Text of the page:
Experience Description: The LearnXtra Tutoring group provides academic support to children from underserved communities to assist them in graduating from high school. As one of the tutors, I taught English and math to high school juniors and seniors. I spent about six months tutoring youth who needed help and was eventually approached by my employer to work with them full-time.
Most Meaningful Experience Remarks: I joined LearnXtra Tutoring in October of 20XX, as they needed a volunteer tutor. Due to my knowledge and experience in core subjects like English and math, this opportunity was ideal for me. I value education, and from day one, I knew that I was going to have a great time working at LearnXtra Tutoring.
When I met my first group of students, I discovered that some of them had some form of learning disability. While it was quite challenging to work with them at the start, I was able to devise a learning plan that they found manageable. I was asked to give two hours daily at the tutoring center, but I added an extra hour each day to address the concerns of some of the students. This allowed the students to become more confident in not only approaching me but also in sharing their issues during class.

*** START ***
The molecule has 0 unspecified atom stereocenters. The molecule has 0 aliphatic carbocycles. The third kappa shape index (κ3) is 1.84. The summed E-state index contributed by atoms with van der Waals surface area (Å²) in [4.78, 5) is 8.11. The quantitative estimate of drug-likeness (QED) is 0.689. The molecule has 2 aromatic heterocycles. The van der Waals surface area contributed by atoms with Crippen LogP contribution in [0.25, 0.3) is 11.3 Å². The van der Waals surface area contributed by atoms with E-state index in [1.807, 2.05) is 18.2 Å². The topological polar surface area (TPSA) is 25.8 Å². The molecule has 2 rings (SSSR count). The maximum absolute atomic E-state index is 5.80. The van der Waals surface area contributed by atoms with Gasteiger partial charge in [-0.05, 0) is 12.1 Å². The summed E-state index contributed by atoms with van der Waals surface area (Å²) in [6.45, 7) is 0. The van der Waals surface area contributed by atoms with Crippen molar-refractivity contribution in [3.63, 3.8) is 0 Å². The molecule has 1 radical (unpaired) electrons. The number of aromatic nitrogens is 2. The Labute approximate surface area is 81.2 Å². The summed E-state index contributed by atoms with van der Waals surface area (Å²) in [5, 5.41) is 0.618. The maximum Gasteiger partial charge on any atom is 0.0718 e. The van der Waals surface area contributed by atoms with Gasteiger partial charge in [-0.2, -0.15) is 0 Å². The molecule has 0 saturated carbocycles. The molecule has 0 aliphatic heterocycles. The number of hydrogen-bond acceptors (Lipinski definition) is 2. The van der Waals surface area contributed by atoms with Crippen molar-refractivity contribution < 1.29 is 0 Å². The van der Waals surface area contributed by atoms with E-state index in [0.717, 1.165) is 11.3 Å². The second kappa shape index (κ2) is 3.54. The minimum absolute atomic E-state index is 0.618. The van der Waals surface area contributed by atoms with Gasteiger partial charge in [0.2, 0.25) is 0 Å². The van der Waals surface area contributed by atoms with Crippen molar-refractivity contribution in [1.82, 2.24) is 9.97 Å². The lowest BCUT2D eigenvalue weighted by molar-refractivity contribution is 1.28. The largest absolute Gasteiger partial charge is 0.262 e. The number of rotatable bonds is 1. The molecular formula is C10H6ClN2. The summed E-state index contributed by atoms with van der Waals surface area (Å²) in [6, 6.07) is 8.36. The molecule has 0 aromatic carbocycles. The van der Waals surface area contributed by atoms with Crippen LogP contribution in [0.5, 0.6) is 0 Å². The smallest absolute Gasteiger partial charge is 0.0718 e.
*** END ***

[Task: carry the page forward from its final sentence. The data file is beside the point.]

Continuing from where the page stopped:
I think that the extra time and effort I put into helping these students, and the appreciation they showed for it, were the reasons I was offered a full-time position at the center. Unfortunately, at the time, I could not accept the offer, but I continued to monitor the progress of my students, even after I completed my tenure at LearnXtra. This experience cemented my desire to continue to build my talents, skills, and empathy to better help underserved communities.